Typing With One Hand

One day, back in 1995, I was riding my bicycle home and fell. I fell because some other bicyclists were coming at me from the other direction (we were in an alley, so it is unclear which one of us was going the wrong way) when we did the bicycle equivalent of constantly blocking the other person by trying to get out of the way by going to the right, then the left then the right and all you do is mirror their movements. This little two wheeled two step ended when I fell to the ground.

I sprained my shoulder, broke my wrist, and dislocated my elbow. That last injury was the one which caused all the pain. So much pain that I had difficulty answering basic questions, like my birthdate, as I was being admitted to the ER. So much pain, I begged the nurses to give me more Demoral because the shot they had given me had no effect. So much pain, I ceased to remember what it felt like the moment after the doctor pulled my arm and the bone snapped back into position--probably an innate coping mechanism on my brain's part because I am positive if I did not forget, I would never be able to leave the house, much less get back on a bicycle. (Of course, one may argue that forgetting the pain was also a result of the Demoral finally taking effect.)

That was eleven years ago.

I may not remember the quality and intensity of the pain itself, but I will never forget how much it hurt. I still use the experience as a gauge by which I judge all other pain. During labor, when asked where, on a scale of 1 to 10, I would rate my pain, I never said anything over an 8. I said 8 when my contractions were coming every 30 seconds and double peaking, when my OB recommended I get an epidural because I wasn't progressing and she feared I would not have any energy left to push. I constantly thought back and knew I had felt worse, I knew that the pain of my arm muscles being forced into unnatural positions trumped the pain of my uterine muscle doing the thing for which it was designed.

It would be dishonest of me to say that I have noticed no changes in my body due to that injury. I lost a good deal of muscle tone in that arm during my recovery, muscle tone I never completely got back. Some of my affinity towards ambidextrousness was lost as well, the sling on my left arm forcing me to do more with my right arm. Occasionally there's an ache in the muscles surrounding the elbow which has no real cause. Minor things which someone else may not even notice and about which I gave little thought. I certainly never favored that side. At this point in my life, I hardly ever even think about it.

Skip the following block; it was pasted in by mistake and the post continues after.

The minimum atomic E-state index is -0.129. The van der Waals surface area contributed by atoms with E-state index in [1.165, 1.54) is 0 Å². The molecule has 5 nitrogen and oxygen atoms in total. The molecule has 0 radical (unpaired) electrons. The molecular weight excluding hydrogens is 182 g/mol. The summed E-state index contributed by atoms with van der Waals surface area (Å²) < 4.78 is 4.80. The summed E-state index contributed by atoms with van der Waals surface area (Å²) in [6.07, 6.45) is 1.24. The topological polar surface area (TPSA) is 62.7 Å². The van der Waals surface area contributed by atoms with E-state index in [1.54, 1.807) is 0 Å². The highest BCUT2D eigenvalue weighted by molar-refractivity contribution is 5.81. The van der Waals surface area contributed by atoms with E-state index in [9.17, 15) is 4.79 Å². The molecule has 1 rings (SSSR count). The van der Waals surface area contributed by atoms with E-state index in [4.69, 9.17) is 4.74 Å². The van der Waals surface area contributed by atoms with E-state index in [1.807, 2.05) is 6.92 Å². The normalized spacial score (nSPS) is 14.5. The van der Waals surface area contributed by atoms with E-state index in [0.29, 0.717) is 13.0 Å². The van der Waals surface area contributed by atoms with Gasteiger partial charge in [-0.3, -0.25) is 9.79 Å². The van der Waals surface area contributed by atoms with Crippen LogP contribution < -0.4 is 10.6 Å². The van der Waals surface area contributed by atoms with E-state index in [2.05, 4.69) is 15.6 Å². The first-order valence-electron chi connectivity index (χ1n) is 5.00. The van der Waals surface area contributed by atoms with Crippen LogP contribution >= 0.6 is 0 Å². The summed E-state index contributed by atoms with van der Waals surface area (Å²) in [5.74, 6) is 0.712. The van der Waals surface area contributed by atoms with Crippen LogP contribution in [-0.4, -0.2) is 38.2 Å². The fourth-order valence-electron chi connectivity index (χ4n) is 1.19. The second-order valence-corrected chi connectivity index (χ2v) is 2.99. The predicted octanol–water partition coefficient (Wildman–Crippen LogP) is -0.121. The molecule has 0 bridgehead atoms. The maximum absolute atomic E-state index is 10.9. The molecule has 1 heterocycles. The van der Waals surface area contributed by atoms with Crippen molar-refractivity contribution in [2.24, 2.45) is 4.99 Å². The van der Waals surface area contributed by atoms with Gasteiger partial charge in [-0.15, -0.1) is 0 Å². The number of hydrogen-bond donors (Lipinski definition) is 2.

Until today.

We were out riding, Fred on his bike, Julian and I on mine, and I approached an intersection. I was distracted. I slowed and my front wheel hit a break in the rode. My leg went down, but that was not enough to withstand the force of gravity and its pull on the weight of me, my bike, and Julian. My arm went forward to slow the fall and to protect Julian.

Apparently, once you dislocate a joint, that joint becomes more susceptible to future dislocations and there is no statute of limitations on this susceptibility.

I sat on the road and noted that I didn't really feel any pain, but I could tell something was very not right in my left elbow. You could kindof see the bone jutting out in an unnerving way. I told Fred I dislocated my elbow and told him to take care of Julian. Then I sat there thinking about having to go to the emergency room and what they would do there. I pulled on my wrist with my other hand and slowly unbent my arm and my elbow popped back into place.

It would seem I was paying attention back in the ER, in spite of the pain and the Demoral.

Some people who lived nearby brought me ice (I didn't even get their names or address, so a thank you here may have to suffice). Fred rode my bike home, with Julian, and came back with the car to get me and his bicycle. Passersby ignored me sitting on the bench in front of the not yet open library. I felt like Supermom. This injury protected my child from getting hurt, and, not having time to waste, I healed myself.

I know it isn't as simple as I am pretending it is, I know I will have to see a doctor and my arm will probably be immobilized in order to allow my stretched ligaments to heal and this lack of movement will negatively impact my daily life, I know that the ibuprofen I took when I got home (in addition to the glass of Obsession, not to mention the post-injury endorphins) is probably doing a lot to hold back the pain. Tomorrow will be a hard day. But tonight, I'm sewing a big red S on my pyjamas.


Francesca said…
Or, indeed, burning it into your pj front with your laser vision. This is an incredible story and i am glad that you are as okay as you seem to be in the circumstances. What you did this afternoon seems in some ways to epitomise motherhood: the sacrifice of one's own self for the good of the child.

Now that I wrote that, I'm kinda spooked by it since I don't actually subscribe to the pelican theory of parenthood but still, go you.

And I hope you feel better.
karrie said…
I'm sorry about your arm, but I'm pleased that you and the stuntmother have found one another's blogs. You're both so eloquent and make pretty things with sharp sticks. I thought about directing you to one another, but how strange would that have been?

Post on Smart Women Who Like To Argue (love that, btw.): Hey Ali:There's a blogger I think you'd really enjoy.

Or the reverse to the SM. Weird! Or maybe not. I'm so confounded by proper internet etiquette lately that maybe its the way to carry on. Anyway.

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